Mary Gaitskill: It was. It's stylistically different as well, I'm sure you noticed . . . It's more direct, both in the way the sentences are structured and then the emotional expression. In a way, it's not as much of a departure as it seems because it's really a more direct expression of a particular type of emotional way of being in the world. And it's different in that many of the characters are from a different socioeconomic place, but in some ways they struggle with the same things as my previous characters have. How much you can trust people, how much you value love, what is love, what does love come with? Is it love that's being cruel, or is it the attachment of things to it? I mean, people in my stories aren't asking themselves these questions directly, and neither are the people in The Mare, but I think that's part of it for all of them.

BNR: Ginger feels judged by the other women in her town, but in many ways she's kind of her own worst critic. And I kept thinking of performance while reading The Mare, because Velvet performs her role as a tough city kid who manages to get a scarred and scared horse to like her, and her mother plays the fearful, ignorant mother who takes out her anger on her oldest child. Ginger plays the artist trying to repair by helping out another person and even resorts to community theatre. Did you think a lot about the roles we play in our lives and authenticity while writing this book?

MG: Actually, I don't think Velvet's mother is playing a role. You're probably thinking about the section in which she thinks, Why are people acting the way they are? It's like they're playing parts like the kids in her school. And I think Ginger also is very aware of that, the role of a mother, what is a mother supposed to do? How am I supposed to act?

But I don't think Silvia is doing that. I think she kind of has to do what she does, and there's no acting involved whatever. But I can see why you asked the question . . . I would say Silvia's not like this because she's not really a product of American culture, but American culture now has become unbelievably self-conscious and unbearable, almost. It's like everybody, even small children.

I remember feeling that way when I was a kid, too, sometimes. Having watched television, I would kind of play the role or picture myself on a television show or something like that. That's maybe always been true of a certain type of kid, even before television, maybe, but I think it's been amplified to an insane level.

I saw when I was coming back on the train today a mother filming on her phone her small child looking out the window and watching the water, and the child, of course, is very aware of it. When looking out the window and watching the water becomes a drama, then literally everything is a drama. And people are watching, and there's no room for just being there, doing something without thinking about what you look like. I set the book in a time somewhat before phones and people filming everything was so prominent, but it was starting to happen even then. I think the story starts in 2006 and ends in 2009 or '10 maybe, I'm not sure.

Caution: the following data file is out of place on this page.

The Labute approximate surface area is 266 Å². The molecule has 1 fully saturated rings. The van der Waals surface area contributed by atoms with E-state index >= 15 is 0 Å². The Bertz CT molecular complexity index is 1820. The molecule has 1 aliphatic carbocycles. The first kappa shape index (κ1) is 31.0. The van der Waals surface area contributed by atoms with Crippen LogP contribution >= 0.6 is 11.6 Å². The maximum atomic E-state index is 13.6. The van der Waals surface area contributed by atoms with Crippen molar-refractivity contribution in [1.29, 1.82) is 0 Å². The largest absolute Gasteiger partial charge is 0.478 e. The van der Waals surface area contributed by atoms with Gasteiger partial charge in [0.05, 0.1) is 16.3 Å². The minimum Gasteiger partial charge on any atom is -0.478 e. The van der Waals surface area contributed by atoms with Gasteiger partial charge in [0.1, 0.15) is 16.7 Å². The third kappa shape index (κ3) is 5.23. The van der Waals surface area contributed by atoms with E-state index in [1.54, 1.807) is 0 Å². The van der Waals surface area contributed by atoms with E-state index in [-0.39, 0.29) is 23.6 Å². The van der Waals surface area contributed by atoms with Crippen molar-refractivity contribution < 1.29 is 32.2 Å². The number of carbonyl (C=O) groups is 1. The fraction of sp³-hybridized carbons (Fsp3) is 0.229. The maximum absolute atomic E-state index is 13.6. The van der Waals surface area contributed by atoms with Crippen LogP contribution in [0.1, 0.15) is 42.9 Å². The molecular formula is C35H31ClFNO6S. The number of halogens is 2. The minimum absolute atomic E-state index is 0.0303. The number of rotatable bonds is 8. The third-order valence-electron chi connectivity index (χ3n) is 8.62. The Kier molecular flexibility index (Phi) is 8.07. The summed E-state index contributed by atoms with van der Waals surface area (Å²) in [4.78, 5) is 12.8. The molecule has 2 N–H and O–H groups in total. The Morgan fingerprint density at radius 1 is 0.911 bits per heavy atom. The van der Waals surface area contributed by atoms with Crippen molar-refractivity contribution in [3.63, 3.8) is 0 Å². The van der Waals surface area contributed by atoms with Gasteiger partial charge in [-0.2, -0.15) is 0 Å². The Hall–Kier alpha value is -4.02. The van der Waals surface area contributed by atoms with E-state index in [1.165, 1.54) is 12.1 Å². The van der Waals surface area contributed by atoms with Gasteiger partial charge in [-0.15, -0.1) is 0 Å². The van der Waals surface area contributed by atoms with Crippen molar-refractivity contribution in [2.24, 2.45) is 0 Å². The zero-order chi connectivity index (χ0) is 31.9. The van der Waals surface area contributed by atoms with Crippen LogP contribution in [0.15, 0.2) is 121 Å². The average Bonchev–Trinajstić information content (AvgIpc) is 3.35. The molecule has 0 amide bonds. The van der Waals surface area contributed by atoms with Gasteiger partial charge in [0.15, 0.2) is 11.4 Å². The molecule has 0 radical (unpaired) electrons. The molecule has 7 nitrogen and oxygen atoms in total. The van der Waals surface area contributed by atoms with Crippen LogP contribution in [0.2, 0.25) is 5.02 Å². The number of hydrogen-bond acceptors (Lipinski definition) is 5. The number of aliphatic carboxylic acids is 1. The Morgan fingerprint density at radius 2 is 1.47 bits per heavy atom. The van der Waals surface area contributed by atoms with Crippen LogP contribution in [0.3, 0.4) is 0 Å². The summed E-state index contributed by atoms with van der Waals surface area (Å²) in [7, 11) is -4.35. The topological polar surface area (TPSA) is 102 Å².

But yes, I think that that's become a huge issue in the last I would say twenty years. I remember hearing people talking about it a lot. Though actually people were doing that even before -- I think in the '80s maybe is when I remember people first talking about authenticity like a little too much . . . Maybe it's now an assumption that it's not there. I don't know. I had a friend who commented to me that he thinks everyone is acting as if they don't know it. I think she thinks she's not doing it, but everyone else is, and they don't know it. And I've thought about that. What does that mean? Is that true? Because there is a sense in which we have -- like I go in to teach a class, I may be somewhat different than I would be talking to you, although it's related because it's public. I'm very different with my roommate or my lover or my cats. But I don't know if that means you're acting really, if you're being truthful. I think of acting as something you do almost by definition on purpose. I think people in like Velvet's socioeconomic group are very aware they've been cast in a certain role by how they're talked about, like terms like "at risk" or "making a difference" or hearing those women at the bus stop talk about Latino and black people, like we have to show them another way. That's really aggressively being cast in a role by people who do not know you.

And as much as you might hate and resist that role, it affects you, especially if you're a kid. And I'm not speaking as if I know about Latino people having this experience, but there's other ways to have it. You know, if you're one person or a minority in a large group and that large group is saying you're this way and saying you're this way over and over again, you're going to become aware that's your role. Some people are strong enough to resist it completely, but other people survive it by acting the role. They're like "Oh, okay, that's what I am. And fuck you if you don't like it."

And again, white people can do that, too. It's not a phenomenon about any particular one group, but it's just what people will do if they're cast in a role. But then somebody like Velvet, you question it. Why? Where did this come from? Who invented this?

And somebody like Ginger will also be aware of motherhood. As a woman, she feels very strongly. And again, you're right, she's her own worst critic. The other people may not even judge her that much, but she thinks they are because she's had it impressed upon her at various times in her life that this is what women are supposed to do.

BNR: Did you do a lot of research for the novel? I'm wondering if you interviewed Fresh Air Fund kids and hosts and if you already knew a lot about horses before you started writing.

MG: Most of the research I did was about horses. I didn't know anything about them.

BNR: Did that involve going and riding horses?

MG: Yeah. I learned how to ride at fifty-six.

BNR: That's wonderful.